During my 20’s I continued to try and be a good Christian because that is what I had been indoctrinated with by the people I had grown up around. I prayed and prayed and suffered. As I got older, I examined the fundamental principles of Christianity and realized that they were wrong and that there was no rational basis to believe any of it. I eventually came to understand that it was all made up by men and I had never had to suffer with the anxiety all those years. On the day when I finally realized the truth, such a feeling of peace came over me. It was the feeling that had been described to me but which I never felt when praying to Jesus. Now I am at peace and I enjoy knowing that the world makes sense and I do not have to go through life begging forgiveness for an unearned guilt. And no I don’t think my life has no purpose or I can do anything I want to. I hear that all the time from Christians. Nothing could be further from the truth. I think this world is wonderful and so much is open to me to achieve and learn. I don’t believe I am evil by nature and need a moral code to keep me in check. I know that being moral is in my own rational interest and morality is a guide to help me achieve the best possible life.

I can’t speak for other atheists but so many on these forums seem to do just that. I just thought I would add my own experience.

10 posted on 06/22/2013 9:54:43 AM PDT by albionin ( ,)
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This article ties directly into this book:

“Bad Religion: How We Became a Nation of Heretics”
By Ross Douthat

11 posted on 06/22/2013 9:55:37 AM PDT by RBStealth
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To: albionin

I don’t know what Christian tradition you came from, but Christianity (other than some flake cults) has never regarded the world and creation as fundamentally evil.

Human nature tends to incline, naturally, towards selfishness, and that’s what evil is: it can be distilled as “I want this or that,” and it doesn’t matter how it affects other people’s lives.

The moral code which was given to us by God through Moses and then transformed from a negative ethic to a positive ethic by Jesus simply prevents individuals from feeling their own personal desires are supreme. These could be things like jealousy, a desire for your neighbor’s wife or money or even the neighbor himself, hatred or expedience in dealing with other human beings by killing them. etc.

This is called natural law. A lot of churches and even Jewish organizations have interpreted it badly. Some Jews got into tiny aspects of ritual law, while some Christian churches got into only one aspect of the overall Judeo-Christian view. That is, they focused on the human tendency to sinfulness (meaning selfishness) and ignored both the Redemption (that is, the way out of this) and the eternal drama of good and evil.

Protestant churches were way too subject to a sort of Jansenist view. But even the Catholic and Orthodox churches at times got way too involved in either their ritual or their social acceptability, so there is plenty of guilt to go around.

But look back at the message. It comes to us from God, through the Jews and also through the gentiles (the Greeks and Romans), distilled into God’s personal Revelation in Jesus, and can save the world.

12 posted on 06/22/2013 10:07:49 AM PDT by livius
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To: ReformationFan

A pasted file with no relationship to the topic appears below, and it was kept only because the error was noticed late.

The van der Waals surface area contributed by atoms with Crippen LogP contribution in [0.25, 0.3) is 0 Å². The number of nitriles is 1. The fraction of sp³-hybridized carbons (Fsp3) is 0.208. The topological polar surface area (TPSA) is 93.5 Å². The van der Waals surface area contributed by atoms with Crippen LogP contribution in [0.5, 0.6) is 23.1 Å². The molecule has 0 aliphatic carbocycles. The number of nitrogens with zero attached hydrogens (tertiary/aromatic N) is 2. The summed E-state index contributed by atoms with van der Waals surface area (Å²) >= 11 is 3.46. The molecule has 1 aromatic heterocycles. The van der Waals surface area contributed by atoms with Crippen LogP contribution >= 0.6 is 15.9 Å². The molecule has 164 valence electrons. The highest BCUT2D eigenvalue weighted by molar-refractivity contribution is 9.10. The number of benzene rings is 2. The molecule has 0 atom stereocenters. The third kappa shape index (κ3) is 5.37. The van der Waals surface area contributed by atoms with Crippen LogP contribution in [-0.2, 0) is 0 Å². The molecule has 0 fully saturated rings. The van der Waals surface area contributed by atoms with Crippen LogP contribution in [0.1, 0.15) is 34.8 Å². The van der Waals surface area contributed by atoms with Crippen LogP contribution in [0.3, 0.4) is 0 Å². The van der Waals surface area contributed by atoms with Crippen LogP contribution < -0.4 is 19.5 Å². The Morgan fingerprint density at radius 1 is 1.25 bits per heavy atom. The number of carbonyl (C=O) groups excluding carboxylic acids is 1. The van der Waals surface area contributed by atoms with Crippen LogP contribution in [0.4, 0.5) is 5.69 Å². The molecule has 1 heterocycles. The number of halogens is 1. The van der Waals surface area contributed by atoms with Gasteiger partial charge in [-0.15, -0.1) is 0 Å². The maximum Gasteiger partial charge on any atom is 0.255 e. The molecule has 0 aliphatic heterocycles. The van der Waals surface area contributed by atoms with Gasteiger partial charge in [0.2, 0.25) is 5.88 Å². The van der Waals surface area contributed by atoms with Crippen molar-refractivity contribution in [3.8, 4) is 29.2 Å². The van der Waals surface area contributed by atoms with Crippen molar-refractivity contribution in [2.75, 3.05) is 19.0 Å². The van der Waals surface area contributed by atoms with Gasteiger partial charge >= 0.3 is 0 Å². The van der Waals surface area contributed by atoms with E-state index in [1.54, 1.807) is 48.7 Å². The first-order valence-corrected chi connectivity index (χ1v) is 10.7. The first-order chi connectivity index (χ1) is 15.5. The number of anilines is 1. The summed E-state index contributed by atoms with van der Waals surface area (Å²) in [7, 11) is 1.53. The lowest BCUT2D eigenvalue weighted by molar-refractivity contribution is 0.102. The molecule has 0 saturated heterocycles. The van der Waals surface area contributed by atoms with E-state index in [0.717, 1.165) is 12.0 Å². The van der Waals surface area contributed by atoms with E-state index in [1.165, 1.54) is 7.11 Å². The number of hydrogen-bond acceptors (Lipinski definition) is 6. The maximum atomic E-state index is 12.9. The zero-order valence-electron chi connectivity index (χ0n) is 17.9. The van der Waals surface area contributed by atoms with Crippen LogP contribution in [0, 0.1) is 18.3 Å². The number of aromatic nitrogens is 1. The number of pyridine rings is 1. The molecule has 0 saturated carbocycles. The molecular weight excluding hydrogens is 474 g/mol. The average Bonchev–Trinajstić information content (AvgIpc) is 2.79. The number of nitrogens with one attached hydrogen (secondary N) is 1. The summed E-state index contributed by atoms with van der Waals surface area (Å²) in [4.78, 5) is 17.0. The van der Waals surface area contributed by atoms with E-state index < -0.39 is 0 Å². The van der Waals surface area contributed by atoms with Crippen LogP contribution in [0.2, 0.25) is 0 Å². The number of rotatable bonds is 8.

You can’t get there through argument alone, at least not with most people. They need to see more. They need to see the faith incarnate in a meaningful way.

What is lacking here is the witness of the Holy Ghost and that will only be found when truth is taught.

There’s more, including the discovery that the high school years were decisive for these young atheists, in determining their religious (irreligious, I mean) path.

If our nation's children attend godless, compulsory, and government owned schools built on a socialist-entitlement model, they **WILL** learn to think and reason godlessly. They must just to cooperate in the godless classroom. How could it be otherwise?

And....These children risk learning to be comfortable with government compulsion. They also learn that any voting mob powerful enough to give them single-payer, tuition-free, and socialist-entitlement schooling is powerful enough to give them **lots** of "free" stuff!

85% of children from **highly active** evangelical homes are not active in their faith 2 years after graduating from high school. In complete contrast, homeschoolers were **95%** actives. BIG difference!

Finally...The author claims that the atheists were irreligious. Nonsense. All sentient humans have a religious worldview that is based upon belief because none of it can be proven. That religious worldview is either God-centered or godless. Neither of these religious belief systems or worldviews is neutral in content or consequences for the individual or for society as a whole.

13 posted on 06/22/2013 10:13:10 AM PDT by wintertime (Yuri Besmenov was a prophet.)
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To: ReformationFan

Jesus says that few are on the narrow way to heaven, while the highway to hell is one big traffic jam (modern translation of Matthew 7;13). Real Christianity is not popular because it is exclusive and so difficult that without the help of the Holy Spirit every day, we would all be lost.

14 posted on 06/22/2013 10:15:26 AM PDT by txrefugee
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To: albionin

Do you believe there is right and wrong? Not just what is expedient or serves the interests of yourselves or others but genuinely right or wrong?

15 posted on 06/22/2013 10:18:53 AM PDT by butterdezillion (,)
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To: albionin

The fundamental principle of Christianity is to love one another, as Christ did.

Jesus of Nazareth existed as a human.

The fundamental question becomes was Jesus divine and did he rise from the dead. Certainly it is possible to acknowledge the positive message he proclaimed even if one denies his divinity.

Christianity is not about feeling persecuted by the guilt of one’s sins.. It is about loving Jesus and following his example to love, while understanding we will always be sinners...Christ does not expect perfection from his followers ( remember Peter’s denial) We may have many atheists because the true message of Christ is missing from many of our churches.

16 posted on 06/22/2013 10:19:32 AM PDT by longfellowsmuse (last of the living nomads)
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To: butterdezillion

Of course I do. There is an objective right and wrong because there is an objective truth which comes from an objective universe.

17 posted on 06/22/2013 10:37:16 AM PDT by albionin ( ,)
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To: butterdezillion

You obviously didn’t read my post.

18 posted on 06/22/2013 10:38:45 AM PDT by albionin ( ,)
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To: longfellowsmuse

I suggest you look again.

19 posted on 06/22/2013 10:40:16 AM PDT by albionin ( ,)
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To: albionin

Christianity is NOT about wallowing in one’s sense of sin... but in perpetuating love...

20 posted on 06/22/2013 10:41:18 AM PDT by longfellowsmuse (last of the living nomads)